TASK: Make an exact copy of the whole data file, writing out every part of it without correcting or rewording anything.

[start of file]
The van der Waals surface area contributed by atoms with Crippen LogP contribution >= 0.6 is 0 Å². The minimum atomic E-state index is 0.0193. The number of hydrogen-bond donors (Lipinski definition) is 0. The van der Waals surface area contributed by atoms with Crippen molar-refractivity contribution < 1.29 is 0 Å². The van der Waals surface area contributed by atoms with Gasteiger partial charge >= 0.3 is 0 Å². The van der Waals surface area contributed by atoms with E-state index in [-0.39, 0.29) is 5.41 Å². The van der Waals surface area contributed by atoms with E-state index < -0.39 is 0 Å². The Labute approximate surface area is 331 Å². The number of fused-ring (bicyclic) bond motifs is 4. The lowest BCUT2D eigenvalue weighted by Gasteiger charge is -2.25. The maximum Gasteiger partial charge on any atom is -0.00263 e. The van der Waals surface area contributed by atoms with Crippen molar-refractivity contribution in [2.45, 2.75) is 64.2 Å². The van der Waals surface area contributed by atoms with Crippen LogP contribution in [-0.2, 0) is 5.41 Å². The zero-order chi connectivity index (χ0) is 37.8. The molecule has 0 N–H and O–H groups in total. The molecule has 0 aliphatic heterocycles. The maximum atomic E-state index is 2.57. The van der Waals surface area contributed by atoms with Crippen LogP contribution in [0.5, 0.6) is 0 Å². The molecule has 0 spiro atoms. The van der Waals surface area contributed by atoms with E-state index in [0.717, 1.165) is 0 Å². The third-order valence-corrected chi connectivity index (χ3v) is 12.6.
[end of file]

The van der Waals surface area contributed by atoms with Crippen LogP contribution >= 0.6 is 0 Å². The minimum atomic E-state index is 0.0193. The number of hydrogen-bond donors (Lipinski definition) is 0. The van der Waals surface area contributed by atoms with Crippen molar-refractivity contribution < 1.29 is 0 Å². The van der Waals surface area contributed by atoms with Gasteiger partial charge >= 0.3 is 0 Å². The van der Waals surface area contributed by atoms with E-state index in [-0.39, 0.29) is 5.41 Å². The van der Waals surface area contributed by atoms with E-state index < -0.39 is 0 Å². The Labute approximate surface area is 331 Å². The number of fused-ring (bicyclic) bond motifs is 4. The lowest BCUT2D eigenvalue weighted by Gasteiger charge is -2.25. The maximum Gasteiger partial charge on any atom is -0.00263 e. The van der Waals surface area contributed by atoms with Crippen molar-refractivity contribution in [2.45, 2.75) is 64.2 Å². The van der Waals surface area contributed by atoms with Crippen LogP contribution in [-0.2, 0) is 5.41 Å². The zero-order chi connectivity index (χ0) is 37.8. The molecule has 0 N–H and O–H groups in total. The molecule has 0 aliphatic heterocycles. The maximum atomic E-state index is 2.57. The van der Waals surface area contributed by atoms with Crippen LogP contribution in [0.5, 0.6) is 0 Å². The molecule has 0 spiro atoms. The van der Waals surface area contributed by atoms with E-state index in [0.717, 1.165) is 0 Å². The third-order valence-corrected chi connectivity index (χ3v) is 12.6.